Rabita Aziz, policy research coordinator for the Center for Global Health Policy, highlights a session at which “scientists discussed an urgent need to scale up tuberculosis prevention efforts globally, especially in light of data expected from the World Health Organization showing that TB has surpassed HIV as a leading cause of death globally…” (10/7).

Science Speaks: IDWeek 2015: Ebola survivors face ongoing challenges, says physician with first hand experience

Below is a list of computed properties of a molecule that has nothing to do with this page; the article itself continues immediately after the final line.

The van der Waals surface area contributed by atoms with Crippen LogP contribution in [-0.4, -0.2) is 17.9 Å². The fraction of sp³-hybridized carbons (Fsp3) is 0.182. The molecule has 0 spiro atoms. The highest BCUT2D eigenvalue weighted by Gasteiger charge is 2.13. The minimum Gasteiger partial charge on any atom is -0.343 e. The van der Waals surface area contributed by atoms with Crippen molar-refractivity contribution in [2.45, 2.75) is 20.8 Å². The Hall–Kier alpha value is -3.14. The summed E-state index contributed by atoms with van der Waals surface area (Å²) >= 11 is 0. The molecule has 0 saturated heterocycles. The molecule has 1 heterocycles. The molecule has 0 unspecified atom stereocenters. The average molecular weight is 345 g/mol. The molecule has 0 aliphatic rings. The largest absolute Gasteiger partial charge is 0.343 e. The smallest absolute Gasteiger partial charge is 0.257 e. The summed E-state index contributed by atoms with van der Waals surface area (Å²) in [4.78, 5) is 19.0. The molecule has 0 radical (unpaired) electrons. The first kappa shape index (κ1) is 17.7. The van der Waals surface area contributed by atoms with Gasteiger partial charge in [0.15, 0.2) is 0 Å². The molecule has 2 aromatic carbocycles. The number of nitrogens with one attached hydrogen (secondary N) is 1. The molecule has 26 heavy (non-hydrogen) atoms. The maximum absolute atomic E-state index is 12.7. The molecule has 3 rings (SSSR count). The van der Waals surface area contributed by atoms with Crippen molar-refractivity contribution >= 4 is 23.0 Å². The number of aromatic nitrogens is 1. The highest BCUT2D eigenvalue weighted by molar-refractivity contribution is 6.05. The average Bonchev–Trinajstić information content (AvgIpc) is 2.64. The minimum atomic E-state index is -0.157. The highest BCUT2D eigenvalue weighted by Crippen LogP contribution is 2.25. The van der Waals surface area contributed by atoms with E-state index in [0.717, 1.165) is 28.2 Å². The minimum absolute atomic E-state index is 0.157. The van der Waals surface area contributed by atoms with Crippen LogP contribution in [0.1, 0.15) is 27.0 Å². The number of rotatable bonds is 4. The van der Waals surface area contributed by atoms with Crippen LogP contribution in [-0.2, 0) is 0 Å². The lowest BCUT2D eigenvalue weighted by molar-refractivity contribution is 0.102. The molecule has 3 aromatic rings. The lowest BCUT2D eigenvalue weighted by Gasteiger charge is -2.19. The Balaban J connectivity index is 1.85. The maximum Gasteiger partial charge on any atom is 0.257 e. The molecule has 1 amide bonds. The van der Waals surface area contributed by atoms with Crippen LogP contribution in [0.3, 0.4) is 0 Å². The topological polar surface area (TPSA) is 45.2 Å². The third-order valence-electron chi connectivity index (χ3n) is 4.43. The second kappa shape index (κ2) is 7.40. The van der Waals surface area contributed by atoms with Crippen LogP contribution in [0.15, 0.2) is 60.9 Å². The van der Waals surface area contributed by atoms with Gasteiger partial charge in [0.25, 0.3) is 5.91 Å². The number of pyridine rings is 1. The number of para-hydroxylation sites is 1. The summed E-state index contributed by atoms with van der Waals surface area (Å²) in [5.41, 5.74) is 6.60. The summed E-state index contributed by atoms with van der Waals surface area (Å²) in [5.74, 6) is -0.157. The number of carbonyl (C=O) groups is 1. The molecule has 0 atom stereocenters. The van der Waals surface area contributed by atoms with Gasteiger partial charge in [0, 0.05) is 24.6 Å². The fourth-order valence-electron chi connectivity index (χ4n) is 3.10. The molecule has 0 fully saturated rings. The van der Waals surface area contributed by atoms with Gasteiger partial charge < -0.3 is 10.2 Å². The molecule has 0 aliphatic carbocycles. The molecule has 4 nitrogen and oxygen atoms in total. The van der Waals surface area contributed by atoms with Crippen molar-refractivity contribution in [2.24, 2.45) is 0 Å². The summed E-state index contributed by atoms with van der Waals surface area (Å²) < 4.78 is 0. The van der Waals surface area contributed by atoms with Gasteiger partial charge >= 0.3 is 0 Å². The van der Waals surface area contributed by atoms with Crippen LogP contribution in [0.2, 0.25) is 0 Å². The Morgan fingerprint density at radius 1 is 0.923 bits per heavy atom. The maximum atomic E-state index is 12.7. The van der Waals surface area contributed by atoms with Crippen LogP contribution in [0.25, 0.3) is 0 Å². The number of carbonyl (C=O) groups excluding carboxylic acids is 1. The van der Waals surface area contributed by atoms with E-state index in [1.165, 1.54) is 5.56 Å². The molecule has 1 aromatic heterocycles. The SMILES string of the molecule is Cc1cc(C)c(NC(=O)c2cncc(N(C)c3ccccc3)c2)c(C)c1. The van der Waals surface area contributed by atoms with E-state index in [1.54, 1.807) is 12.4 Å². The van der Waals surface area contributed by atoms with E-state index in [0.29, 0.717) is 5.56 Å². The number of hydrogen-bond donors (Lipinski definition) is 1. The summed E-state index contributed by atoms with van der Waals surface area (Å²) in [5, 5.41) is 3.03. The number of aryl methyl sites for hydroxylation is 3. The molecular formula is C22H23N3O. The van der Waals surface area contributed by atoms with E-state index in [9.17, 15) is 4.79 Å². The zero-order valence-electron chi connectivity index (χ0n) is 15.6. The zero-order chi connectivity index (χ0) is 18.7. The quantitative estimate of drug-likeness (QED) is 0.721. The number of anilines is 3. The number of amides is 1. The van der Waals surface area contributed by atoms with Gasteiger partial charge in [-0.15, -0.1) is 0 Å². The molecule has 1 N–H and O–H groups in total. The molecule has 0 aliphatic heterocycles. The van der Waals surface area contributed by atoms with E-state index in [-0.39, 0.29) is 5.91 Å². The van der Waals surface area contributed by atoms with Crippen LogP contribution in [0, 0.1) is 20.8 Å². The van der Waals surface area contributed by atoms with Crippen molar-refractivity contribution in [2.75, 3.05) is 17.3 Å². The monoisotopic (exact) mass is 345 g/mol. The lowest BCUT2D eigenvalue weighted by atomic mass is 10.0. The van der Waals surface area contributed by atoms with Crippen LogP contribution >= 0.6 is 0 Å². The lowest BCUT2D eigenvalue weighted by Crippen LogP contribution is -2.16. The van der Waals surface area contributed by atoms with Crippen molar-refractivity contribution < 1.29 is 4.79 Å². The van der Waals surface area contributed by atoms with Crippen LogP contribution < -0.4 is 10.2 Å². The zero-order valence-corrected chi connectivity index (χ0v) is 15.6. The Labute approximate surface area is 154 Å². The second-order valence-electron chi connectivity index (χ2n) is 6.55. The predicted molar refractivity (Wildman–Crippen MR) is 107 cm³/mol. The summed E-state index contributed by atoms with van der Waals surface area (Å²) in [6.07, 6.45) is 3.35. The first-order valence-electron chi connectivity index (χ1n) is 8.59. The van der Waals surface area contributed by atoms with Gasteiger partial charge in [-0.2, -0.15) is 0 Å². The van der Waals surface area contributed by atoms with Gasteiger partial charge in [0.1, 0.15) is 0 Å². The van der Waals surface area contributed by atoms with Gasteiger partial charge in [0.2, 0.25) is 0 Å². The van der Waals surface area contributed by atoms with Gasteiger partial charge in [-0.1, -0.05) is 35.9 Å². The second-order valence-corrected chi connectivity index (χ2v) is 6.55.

Aziz summarizes a plenary speech by Ian Crozier, a physician with the Infectious Diseases Institute of Kampala, Uganda, who survived Ebola and who aims “to enhance [the] understanding of the long-term health impacts of infection with Ebola…” (10/8).

Science Speaks: IDWeek 2015: HIV treatment as prevention may be an answer, but other questions on prevention remain
Aziz summarizes comments made by researchers at “a session on HIV prevention, which also featured an update on topical microbicides to protect against acquisition of the virus…” (10/9).